We’re back again with a Monday morning’s worth of fun tech news for your edification and entertainment. Let’s get started!

* Well, press days of the North American International Auto Show start today, and I’ll get my butt down to Cobo Center to take a nerd’s eye view for you. Check out my coverage in Wednesday’s edition. We’ll see if driverless cars are as hot there as they were at International CES. I’m betting not.

* Virgin Galactic’s SpaceShipTwo, a six-passenger, two-pilot spacecraft aiming to make the world’s first commercial suborbital spaceflights later this year, conducted its third rocket-powered test flight on Friday. With Virgin Galactic chief pilot David Mackay and co-pilot Mark Stucky at the controls, SpaceShipTwo soared to an altitude 71,000 feet above ground – about twice as high as commercial jetliners, Virgin Galactic said on Twitter. Also, Space.com reports that 2014 will be a breakout year for commerical spaceflight.

*A little higher up in space, a commercial cargo ship loaded with nearly 1.5 tons of supplies and equipment was captured by the International Space Station’s robot arm early Sunday and attached to a docking port, wrapping up a complex but problem-free rendezvous. The Orbital Sciences Cygnus cargo craft, launched Thursday from Wallops Island, Va., was captured by arm operator Mike Hopkins at 6:08 a.m. Eastern time as the two spacecraft sailed 260 miles above the Indian Ocean.

* And farther out still, on Mars, new photos by a sharp-eyed NASA Mars orbiter show the space agency’s Curiosity rover trundling across the red planet, on its way to the base of a huge and mysterious mountain. The 1-ton Curiosity rover and its tracks are visible in two new images taken by the High Resolution Imaging Science Experiment (HiRISE) camera aboard NASA’s Mars Reconnaissance Orbiter on Dec. 11, 2013.

* In this video, as International CES wound down on Friday, CNet’s Sumi Das rounds up some of the coolest tech from the Las Vegas showcase. And here’s another CES roundup on wearable technology, curved TVs, autonomous cars, connected appliances and more.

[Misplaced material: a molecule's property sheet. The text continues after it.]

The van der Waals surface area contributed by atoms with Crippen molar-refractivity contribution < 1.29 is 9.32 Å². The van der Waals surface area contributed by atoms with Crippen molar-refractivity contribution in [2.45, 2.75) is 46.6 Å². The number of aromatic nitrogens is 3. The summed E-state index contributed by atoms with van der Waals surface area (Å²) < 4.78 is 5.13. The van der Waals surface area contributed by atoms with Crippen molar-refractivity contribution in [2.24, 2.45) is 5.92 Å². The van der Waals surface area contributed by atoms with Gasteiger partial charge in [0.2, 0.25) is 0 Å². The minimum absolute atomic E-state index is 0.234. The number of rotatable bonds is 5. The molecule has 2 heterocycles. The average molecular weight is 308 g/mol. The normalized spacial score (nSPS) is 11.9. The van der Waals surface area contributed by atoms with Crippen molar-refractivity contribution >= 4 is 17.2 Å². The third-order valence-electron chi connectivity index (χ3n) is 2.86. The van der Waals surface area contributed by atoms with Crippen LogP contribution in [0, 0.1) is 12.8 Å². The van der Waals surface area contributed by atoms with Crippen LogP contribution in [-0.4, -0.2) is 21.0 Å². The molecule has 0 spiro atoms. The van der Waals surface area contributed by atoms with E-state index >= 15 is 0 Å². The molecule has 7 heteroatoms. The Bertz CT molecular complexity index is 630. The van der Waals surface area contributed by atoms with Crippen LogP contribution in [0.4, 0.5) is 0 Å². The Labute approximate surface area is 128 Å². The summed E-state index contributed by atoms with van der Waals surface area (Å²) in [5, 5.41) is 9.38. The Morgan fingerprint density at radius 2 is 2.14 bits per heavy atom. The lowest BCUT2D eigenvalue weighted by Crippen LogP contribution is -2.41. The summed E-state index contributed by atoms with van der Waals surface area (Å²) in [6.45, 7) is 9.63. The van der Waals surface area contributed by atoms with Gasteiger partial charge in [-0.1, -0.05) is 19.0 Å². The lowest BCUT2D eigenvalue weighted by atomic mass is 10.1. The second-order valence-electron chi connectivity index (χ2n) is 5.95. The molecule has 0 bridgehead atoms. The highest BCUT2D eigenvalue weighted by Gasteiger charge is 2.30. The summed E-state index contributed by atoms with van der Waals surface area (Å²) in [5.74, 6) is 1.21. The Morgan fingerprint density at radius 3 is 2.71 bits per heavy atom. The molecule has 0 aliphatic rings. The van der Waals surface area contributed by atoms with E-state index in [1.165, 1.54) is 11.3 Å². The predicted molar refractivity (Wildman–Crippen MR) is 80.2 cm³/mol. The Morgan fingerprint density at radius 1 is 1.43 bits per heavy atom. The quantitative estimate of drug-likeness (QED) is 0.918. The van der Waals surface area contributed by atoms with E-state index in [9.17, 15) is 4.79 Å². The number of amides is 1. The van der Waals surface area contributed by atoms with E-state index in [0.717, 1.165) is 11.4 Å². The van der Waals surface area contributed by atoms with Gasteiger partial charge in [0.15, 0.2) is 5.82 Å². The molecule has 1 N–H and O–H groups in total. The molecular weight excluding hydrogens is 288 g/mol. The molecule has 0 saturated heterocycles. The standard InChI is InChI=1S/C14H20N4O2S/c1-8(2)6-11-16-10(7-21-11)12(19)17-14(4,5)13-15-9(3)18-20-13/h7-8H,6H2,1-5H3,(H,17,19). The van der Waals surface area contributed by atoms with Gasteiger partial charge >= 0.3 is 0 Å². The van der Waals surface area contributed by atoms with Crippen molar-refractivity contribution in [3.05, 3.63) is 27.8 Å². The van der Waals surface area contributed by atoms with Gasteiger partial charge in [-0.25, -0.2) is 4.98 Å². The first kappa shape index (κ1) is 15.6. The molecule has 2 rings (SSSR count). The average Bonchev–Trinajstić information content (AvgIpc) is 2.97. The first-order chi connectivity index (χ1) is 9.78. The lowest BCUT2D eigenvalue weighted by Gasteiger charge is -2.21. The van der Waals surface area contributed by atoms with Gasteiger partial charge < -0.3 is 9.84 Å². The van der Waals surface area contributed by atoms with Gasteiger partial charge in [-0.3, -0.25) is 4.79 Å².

* And while it may be a little late for New Year’s resolutions, here’s a look at several fitness apps that can help take your workout to the next level.

* And jeez, a bunch more hacks, and more info on previously disclosed ones, of varying degrees of seriousness and risk — Neiman-Marcus and several smaller retailers, Microsoft’s Twitter account, and Yahoo’s malware attack.

* Oh, and speaking of hacks? How about gaping security holes in critical national infrastructure, discovered by Russian researchers and reported in Australia.

* Electricity prices across Europe dropped last month as mild temperatures, strong winds and stormy weather produced wind power records in Germany, France and the UK, according to data released by Platts.  Gosh, wish we had that problem here.

* Google apologized Friday after a Berlin intersection briefly regained its Nazi-era name, Adolf-Hitler-Platz, on the Google Maps service. Google spokeswoman Lena Wagner said the company quickly took down the name after the error was discovered. The intersection was relabeled with its proper name, Theodor-Heuss-Platz, after West Germany’s first post-World War II president.

Netflix says video streaming of its programming in ultra-high definition will work for buyers of new UHD sets from LG, Sony, Samsung, Vizio and others upon purchase.

* And here’s the latest on what I suppose you could call Windows 9.

* Fiber-optic broadband is becoming less of a rarity. Subscriptions to the high-speed networking service grew 13.9 percent from June 2012 to June 2013, according to newly released statistics from the Organization for Economic Cooperation and Development (OECD), which monitors economic trends in North America, Europe, Australia, Japan, South Korea, Turkey, and some other developed countries and regions. Of course, usage varies widely by country. Japan leads with 68.5 percent penetration of fiber-optic links, with South Korea close behind at 62.8 percent. Sweden is in third place at 35.9 percent; the US is in 14th place with an estimated 7.7 percent.

* For all the recruiting that colleges and tech companies do to try to diversify the tech worker base, new data shows tech’s gender and race gap starts earlier — in high school.

* And hey, look who’s brand new and big on social media — street gangs! Woohoo!

* If you’ve ever wondered why current cosmological theory pretty much inevitably leads to there being a bunch of different universes, well, here’s why, in pretty simple terms.

* Guess it really is all about the tablets and smartphones: PCs saw their biggest sales decline in history in 2013, according to new figures.


Leave a Reply

Please log in using one of these methods to post your comment:

Google+ photo

You are commenting using your Google+ account. Log Out /  Change )

Twitter picture

You are commenting using your Twitter account. Log Out /  Change )

Facebook photo

You are commenting using your Facebook account. Log Out /  Change )


Connecting to %s

Watch & Listen LIVE